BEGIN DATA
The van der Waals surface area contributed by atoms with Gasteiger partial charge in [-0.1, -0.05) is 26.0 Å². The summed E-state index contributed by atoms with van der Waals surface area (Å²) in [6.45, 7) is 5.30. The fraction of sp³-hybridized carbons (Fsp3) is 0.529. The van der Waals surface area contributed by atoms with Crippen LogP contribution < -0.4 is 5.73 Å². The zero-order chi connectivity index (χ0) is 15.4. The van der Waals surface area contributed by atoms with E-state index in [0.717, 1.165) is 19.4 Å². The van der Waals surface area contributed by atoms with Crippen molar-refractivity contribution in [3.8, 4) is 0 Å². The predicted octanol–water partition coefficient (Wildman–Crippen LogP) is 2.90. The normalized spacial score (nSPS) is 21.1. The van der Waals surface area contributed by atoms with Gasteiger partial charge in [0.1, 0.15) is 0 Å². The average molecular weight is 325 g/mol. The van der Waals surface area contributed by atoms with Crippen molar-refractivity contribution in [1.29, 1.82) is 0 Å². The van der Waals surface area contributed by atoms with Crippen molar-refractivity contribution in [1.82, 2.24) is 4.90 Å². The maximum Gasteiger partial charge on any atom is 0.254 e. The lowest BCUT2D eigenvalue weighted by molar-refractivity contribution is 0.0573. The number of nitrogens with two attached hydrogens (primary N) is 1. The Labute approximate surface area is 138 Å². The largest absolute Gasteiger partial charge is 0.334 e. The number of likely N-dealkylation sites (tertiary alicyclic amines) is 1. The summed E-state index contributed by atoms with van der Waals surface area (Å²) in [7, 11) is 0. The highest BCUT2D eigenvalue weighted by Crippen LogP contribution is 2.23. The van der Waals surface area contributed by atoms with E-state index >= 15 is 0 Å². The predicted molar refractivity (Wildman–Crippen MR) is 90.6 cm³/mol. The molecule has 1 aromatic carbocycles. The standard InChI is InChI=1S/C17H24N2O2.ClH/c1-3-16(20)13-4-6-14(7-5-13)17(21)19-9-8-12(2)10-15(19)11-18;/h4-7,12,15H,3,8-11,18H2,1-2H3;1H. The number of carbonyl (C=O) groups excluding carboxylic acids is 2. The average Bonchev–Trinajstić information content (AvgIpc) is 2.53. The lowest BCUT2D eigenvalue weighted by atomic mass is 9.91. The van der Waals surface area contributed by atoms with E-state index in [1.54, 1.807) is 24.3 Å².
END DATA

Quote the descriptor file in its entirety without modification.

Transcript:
The van der Waals surface area contributed by atoms with Gasteiger partial charge in [-0.1, -0.05) is 26.0 Å². The summed E-state index contributed by atoms with van der Waals surface area (Å²) in [6.45, 7) is 5.30. The fraction of sp³-hybridized carbons (Fsp3) is 0.529. The van der Waals surface area contributed by atoms with Crippen LogP contribution < -0.4 is 5.73 Å². The zero-order chi connectivity index (χ0) is 15.4. The van der Waals surface area contributed by atoms with E-state index in [0.717, 1.165) is 19.4 Å². The van der Waals surface area contributed by atoms with Crippen molar-refractivity contribution in [3.8, 4) is 0 Å². The predicted octanol–water partition coefficient (Wildman–Crippen LogP) is 2.90. The normalized spacial score (nSPS) is 21.1. The van der Waals surface area contributed by atoms with Gasteiger partial charge in [0.1, 0.15) is 0 Å². The average molecular weight is 325 g/mol. The van der Waals surface area contributed by atoms with Crippen molar-refractivity contribution in [1.29, 1.82) is 0 Å². The van der Waals surface area contributed by atoms with Crippen molar-refractivity contribution in [1.82, 2.24) is 4.90 Å². The maximum Gasteiger partial charge on any atom is 0.254 e. The lowest BCUT2D eigenvalue weighted by molar-refractivity contribution is 0.0573. The number of nitrogens with two attached hydrogens (primary N) is 1. The Labute approximate surface area is 138 Å². The largest absolute Gasteiger partial charge is 0.334 e. The number of likely N-dealkylation sites (tertiary alicyclic amines) is 1. The summed E-state index contributed by atoms with van der Waals surface area (Å²) in [7, 11) is 0. The highest BCUT2D eigenvalue weighted by Crippen LogP contribution is 2.23. The van der Waals surface area contributed by atoms with E-state index >= 15 is 0 Å². The predicted molar refractivity (Wildman–Crippen MR) is 90.6 cm³/mol. The molecule has 1 aromatic carbocycles. The standard InChI is InChI=1S/C17H24N2O2.ClH/c1-3-16(20)13-4-6-14(7-5-13)17(21)19-9-8-12(2)10-15(19)11-18;/h4-7,12,15H,3,8-11,18H2,1-2H3;1H. The number of carbonyl (C=O) groups excluding carboxylic acids is 2. The average Bonchev–Trinajstić information content (AvgIpc) is 2.53. The lowest BCUT2D eigenvalue weighted by atomic mass is 9.91. The van der Waals surface area contributed by atoms with E-state index in [1.54, 1.807) is 24.3 Å².